Date of Conferral
Doctor of Nursing Practice (DNP)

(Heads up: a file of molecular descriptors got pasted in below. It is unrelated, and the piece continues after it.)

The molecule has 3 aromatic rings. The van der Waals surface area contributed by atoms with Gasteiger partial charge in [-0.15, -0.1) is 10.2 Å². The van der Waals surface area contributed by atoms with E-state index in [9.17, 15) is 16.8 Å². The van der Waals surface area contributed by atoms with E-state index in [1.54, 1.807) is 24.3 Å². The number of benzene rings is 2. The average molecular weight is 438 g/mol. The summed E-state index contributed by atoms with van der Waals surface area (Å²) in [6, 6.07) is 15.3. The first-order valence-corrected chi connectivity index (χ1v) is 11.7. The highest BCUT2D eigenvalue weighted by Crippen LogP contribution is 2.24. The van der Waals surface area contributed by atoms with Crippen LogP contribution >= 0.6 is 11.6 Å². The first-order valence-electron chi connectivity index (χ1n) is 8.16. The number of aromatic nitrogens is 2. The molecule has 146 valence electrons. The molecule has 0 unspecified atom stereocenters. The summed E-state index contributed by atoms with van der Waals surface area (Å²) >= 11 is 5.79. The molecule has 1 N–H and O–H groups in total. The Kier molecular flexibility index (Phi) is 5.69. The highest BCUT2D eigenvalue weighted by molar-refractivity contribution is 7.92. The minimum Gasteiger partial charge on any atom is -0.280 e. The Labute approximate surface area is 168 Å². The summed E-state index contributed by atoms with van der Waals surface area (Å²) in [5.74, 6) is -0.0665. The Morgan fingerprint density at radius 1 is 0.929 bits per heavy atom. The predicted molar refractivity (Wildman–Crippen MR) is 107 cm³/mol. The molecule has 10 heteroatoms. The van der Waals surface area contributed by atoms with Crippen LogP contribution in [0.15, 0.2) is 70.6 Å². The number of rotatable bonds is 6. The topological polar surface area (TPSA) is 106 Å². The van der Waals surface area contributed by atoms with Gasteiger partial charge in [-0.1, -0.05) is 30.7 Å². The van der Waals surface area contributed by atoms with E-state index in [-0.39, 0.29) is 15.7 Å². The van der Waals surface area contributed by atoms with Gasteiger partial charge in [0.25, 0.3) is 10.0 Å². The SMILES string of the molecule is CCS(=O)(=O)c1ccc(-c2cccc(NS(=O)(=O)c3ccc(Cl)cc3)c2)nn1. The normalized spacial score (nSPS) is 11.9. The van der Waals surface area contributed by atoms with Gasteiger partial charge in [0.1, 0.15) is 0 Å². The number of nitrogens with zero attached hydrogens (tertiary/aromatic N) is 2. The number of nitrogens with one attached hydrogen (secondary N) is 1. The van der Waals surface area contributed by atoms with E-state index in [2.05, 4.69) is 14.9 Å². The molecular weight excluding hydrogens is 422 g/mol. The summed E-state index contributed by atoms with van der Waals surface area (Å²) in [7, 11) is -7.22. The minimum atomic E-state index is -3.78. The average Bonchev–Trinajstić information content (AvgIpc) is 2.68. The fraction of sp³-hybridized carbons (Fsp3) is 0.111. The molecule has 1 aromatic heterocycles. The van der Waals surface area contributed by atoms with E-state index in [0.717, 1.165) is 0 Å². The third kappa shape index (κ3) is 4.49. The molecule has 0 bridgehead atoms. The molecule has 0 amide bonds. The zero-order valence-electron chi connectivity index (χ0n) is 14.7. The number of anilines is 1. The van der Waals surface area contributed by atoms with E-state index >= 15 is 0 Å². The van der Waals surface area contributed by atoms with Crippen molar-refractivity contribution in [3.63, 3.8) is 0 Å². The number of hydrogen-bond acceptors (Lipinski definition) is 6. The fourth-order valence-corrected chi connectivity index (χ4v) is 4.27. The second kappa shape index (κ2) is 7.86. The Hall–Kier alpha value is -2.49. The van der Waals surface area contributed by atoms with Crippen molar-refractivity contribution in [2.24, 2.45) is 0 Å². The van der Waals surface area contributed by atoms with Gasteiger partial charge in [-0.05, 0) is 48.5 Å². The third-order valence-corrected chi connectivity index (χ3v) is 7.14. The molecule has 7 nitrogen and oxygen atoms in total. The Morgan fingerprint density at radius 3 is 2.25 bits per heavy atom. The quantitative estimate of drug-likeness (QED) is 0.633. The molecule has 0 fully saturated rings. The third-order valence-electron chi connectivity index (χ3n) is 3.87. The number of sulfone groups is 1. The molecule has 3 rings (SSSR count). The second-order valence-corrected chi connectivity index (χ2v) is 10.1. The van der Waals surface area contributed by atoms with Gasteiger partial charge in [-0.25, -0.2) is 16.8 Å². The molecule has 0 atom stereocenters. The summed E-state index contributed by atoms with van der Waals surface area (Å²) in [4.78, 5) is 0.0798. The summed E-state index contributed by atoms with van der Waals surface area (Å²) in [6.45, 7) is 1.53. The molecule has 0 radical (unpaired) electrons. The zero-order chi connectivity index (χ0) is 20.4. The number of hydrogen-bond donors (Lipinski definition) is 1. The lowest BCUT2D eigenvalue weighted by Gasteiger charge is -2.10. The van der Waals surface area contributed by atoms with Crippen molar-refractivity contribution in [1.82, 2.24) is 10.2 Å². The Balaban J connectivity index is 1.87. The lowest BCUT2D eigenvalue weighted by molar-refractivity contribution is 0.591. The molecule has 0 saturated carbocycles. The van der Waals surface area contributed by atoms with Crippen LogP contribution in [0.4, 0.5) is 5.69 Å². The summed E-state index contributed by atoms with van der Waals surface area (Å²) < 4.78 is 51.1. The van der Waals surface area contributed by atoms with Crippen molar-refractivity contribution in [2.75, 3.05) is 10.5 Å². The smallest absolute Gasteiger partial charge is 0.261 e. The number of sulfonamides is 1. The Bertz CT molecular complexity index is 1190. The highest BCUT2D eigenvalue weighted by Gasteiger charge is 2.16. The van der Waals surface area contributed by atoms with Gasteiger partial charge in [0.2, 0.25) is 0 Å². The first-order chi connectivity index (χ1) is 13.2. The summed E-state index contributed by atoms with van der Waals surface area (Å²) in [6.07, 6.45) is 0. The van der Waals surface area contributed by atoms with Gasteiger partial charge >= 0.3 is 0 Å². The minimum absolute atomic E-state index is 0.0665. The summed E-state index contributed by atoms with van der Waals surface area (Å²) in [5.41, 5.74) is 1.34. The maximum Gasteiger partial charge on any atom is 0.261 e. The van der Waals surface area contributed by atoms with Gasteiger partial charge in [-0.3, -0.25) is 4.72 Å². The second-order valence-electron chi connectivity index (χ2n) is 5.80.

The prevalence of diabetes is increasing among persons of Caribbean ancestry in the United States, yet there is little research on the differences in the health and nutrition patterns of diabetics from this population. This study created a culturally-sensitive diabetes education program for the staff of an internal medicine practice that treated patients from the English-speaking Caribbean. The project was guided by the health belief model, as well as Leininger's theory of transcultural nursing. Methodology of project had a quality improvement focus. The comprehensive curriculum included diabetes medications, physical activity, culturally-tailored medical nutrition therapy, complications, self-care behavior, problem solving, and goals. Tools incorporated into the program included DVD, self-learning power point modules, and staff and patient education materials. The diabetes education program was introduced to 16 members of the internal medicine staff, chosen by the physician. A question and answer session was included, during which medical personnel articulated satisfaction with the program. Also verbalized was their increased understanding of diabetes education, and medical nutrition therapy tailored towards English-speaking Caribbean diabetics. The implication for social change indicates that in order for patients of the target population to receive quality, culturally-specific diabetes education, medical personnel must receive structured culturally-tailored diabetes education. Education translated into evidence-based patient education and practices. Program evaluation can be undertaken by monitoring staff and patient satisfaction, and improved patients' hemoglobin A1C.